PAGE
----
24-hour clocks for kids

Timely idea wakes up a new venture

(a news item printed in the Birmingham Post, May 8 2002)

Night after night Mark and Taryn Freemantle faced the same torture.
Come 4am, without fail, they would find themselves abruptly wrenched out of their peaceful slumber.
There, standing at the edge of the bed would be – horror of horrors – their two-year-old daughter Saffron, ready to start the day.
Anyone who has suffered the nightly sleep interruption faced by new parents will sympathise with the Freemantles.
As young professionals struggling to hold down demanding jobs, not getting a good night’s kip can be devastating, undermining one’s performance at work and making domestic life far from bliss.
Mark, however, decided to do something to end the nightmare. He put to use his university training as a product design degree student to invent what he believes is the world’s first clock that helps children sleep.

“I was racking my brains to find ways to get my daughter to stay in her bed,”

said the 38 year-old who works as a commercial manager in the automotive sector.

“She would wake up at 4am and wouldn’t understand she needed to wait another three hours before we woke up. We tried having a light that switched on in the morning, but if she woke up and the light wasn’t on she got very frustrated.”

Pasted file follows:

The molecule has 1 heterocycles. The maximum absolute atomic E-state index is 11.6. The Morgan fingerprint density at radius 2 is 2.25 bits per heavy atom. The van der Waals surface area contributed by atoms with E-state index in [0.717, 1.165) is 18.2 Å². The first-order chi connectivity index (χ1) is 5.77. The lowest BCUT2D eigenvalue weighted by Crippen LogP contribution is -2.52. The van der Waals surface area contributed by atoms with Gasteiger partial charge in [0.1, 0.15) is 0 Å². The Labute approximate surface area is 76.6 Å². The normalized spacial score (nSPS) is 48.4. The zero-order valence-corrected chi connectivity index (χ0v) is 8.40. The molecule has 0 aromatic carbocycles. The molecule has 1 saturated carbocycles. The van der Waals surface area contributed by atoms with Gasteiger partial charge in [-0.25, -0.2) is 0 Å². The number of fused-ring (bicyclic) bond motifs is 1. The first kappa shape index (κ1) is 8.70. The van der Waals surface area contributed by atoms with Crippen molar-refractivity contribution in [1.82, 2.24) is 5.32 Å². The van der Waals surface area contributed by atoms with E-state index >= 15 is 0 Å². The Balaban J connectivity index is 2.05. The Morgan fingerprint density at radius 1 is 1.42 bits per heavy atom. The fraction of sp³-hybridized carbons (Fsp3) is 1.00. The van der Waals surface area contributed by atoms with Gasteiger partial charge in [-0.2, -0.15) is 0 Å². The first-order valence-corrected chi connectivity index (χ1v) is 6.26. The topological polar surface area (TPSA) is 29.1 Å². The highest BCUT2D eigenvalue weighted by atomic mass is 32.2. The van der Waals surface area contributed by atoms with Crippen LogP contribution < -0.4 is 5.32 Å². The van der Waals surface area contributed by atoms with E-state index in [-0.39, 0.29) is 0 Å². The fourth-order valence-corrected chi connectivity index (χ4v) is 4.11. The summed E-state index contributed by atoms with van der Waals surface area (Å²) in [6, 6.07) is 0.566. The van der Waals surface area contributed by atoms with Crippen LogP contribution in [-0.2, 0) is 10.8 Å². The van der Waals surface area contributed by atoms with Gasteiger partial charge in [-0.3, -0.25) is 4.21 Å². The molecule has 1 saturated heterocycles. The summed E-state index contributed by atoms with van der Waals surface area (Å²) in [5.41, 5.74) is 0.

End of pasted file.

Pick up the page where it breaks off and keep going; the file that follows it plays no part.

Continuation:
“The trouble is most children cannot tell the time until they are over five years old and struggle to read numbers.” 

Mark decided what was needed was something that clearly showed the difference between night and day in a way that children could understand.
So, he cobbled together a number of clock parts to make a 24-hour one that split the face into a yellow-coloured day section and a dark blue night section. The difference between night and day was clearly indicated by the position of a star-tipped hour hand. To finish off, Mark gave the clock a mechanism, allowing parents to adjust the size of the night and day period. 

“I thought if my daughter could visually see how long she had to wait before getting up and get a sense of time, it would help,” 

said Mark.

“It needed to be very pictorial for young children to understand.”

The clock worked a treat and little Saffron stayed in her own bed giving the Freemantles the greatest gift known to parents – uninterrupted sleep.



  1. Are you producing these commercially?. I think it would help my husband who has had a stroke distinguish between day and night

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